Videogame Atlas explores the beauty and complexity of digital worlds

Authors Luke Caspar Pearson and Sandra Youkhana delve into the intricate architecture of videogame environments in this new book from Thames & Hudson – which they believe could help democratise urban planning

In recent years, videogame worlds have transcended their original purpose as mere containers for player navigation and become tools for education. Since the release of its first Assassin’s Creed game, French developer Ubisoft has received messages from teachers around the world saying that they have used various instalments in the series to teach history lessons.

In 2019, it was even reported that Assassin’s Creed Unity, which is set in 18th century Paris, would be used to help rebuild Notre-Dame after the 2019 fire that destroyed much of the cathedral. This never ended up happening, but it served to show the power and potential of videogame architecture – fictional or otherwise.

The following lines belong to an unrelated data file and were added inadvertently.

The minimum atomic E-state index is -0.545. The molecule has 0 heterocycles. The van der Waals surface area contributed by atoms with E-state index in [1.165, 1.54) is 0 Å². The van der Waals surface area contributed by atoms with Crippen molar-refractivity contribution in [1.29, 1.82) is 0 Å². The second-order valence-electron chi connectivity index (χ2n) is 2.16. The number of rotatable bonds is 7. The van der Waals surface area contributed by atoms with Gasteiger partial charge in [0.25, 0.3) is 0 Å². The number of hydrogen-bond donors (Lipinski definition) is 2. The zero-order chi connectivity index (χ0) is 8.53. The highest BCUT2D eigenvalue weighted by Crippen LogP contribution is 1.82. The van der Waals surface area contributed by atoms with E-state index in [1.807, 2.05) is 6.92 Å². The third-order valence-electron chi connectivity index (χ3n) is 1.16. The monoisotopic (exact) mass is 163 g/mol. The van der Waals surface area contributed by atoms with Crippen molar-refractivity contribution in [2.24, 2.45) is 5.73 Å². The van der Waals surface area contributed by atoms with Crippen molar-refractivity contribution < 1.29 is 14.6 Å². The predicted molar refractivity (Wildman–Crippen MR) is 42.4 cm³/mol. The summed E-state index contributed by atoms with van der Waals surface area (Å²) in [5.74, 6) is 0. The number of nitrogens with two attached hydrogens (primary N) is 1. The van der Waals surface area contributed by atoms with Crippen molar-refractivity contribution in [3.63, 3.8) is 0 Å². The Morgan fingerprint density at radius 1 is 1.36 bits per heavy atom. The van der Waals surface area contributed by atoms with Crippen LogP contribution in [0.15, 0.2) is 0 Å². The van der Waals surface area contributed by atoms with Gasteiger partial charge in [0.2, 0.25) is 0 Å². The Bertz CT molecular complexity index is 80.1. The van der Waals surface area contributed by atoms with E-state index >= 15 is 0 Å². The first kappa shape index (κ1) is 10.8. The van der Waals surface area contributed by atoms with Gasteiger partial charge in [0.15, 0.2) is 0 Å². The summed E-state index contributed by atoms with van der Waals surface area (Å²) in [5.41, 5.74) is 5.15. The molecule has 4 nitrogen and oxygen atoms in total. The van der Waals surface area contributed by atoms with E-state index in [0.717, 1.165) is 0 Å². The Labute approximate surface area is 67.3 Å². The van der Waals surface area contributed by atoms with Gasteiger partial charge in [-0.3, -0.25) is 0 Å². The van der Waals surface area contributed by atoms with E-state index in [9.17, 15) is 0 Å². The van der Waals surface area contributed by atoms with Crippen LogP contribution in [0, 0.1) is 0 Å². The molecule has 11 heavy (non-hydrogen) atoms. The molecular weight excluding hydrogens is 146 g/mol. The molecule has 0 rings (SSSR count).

With all of this beauty and craftsmanship on display, it seems a shame to leave it trapped within the confines of a game. Why not extract it and present it in another medium, so that non-gamers can also study and appreciate it? Well, that’s exactly what architectural designers and You + Pea founders Luke Caspar Pearson and Sandra Youkhana have done with Videogame Atlas, published by Thames & Hudson. 

Featured in the book are titles such as Assassin’s Creed Unity, Dark Souls, Minecraft, Final Fantasy VII, Death Stranding, Fortnite and more. Using over 400 illustrations at varying scales, from the macro to the micro, and providing expert commentary on the many environments presented, Caspar Pearson and Youkhana walk readers through the “staggering complexity” involved in contemporary videogame design. 

Drawing on their backgrounds in the field – as scholars of both architecture and ‘videogame urbanism’ – they engage with the work through the practices and thinking applied to real world built environments. As such, the knowledge and findings shared within are aimed at a broad demographic, from gamers to artists to architects – aligning with the authors’ goal of creating conversation around “how games can engage new participants in the design of cities”. 

Videogame Atlas is published by Thames & Hudson;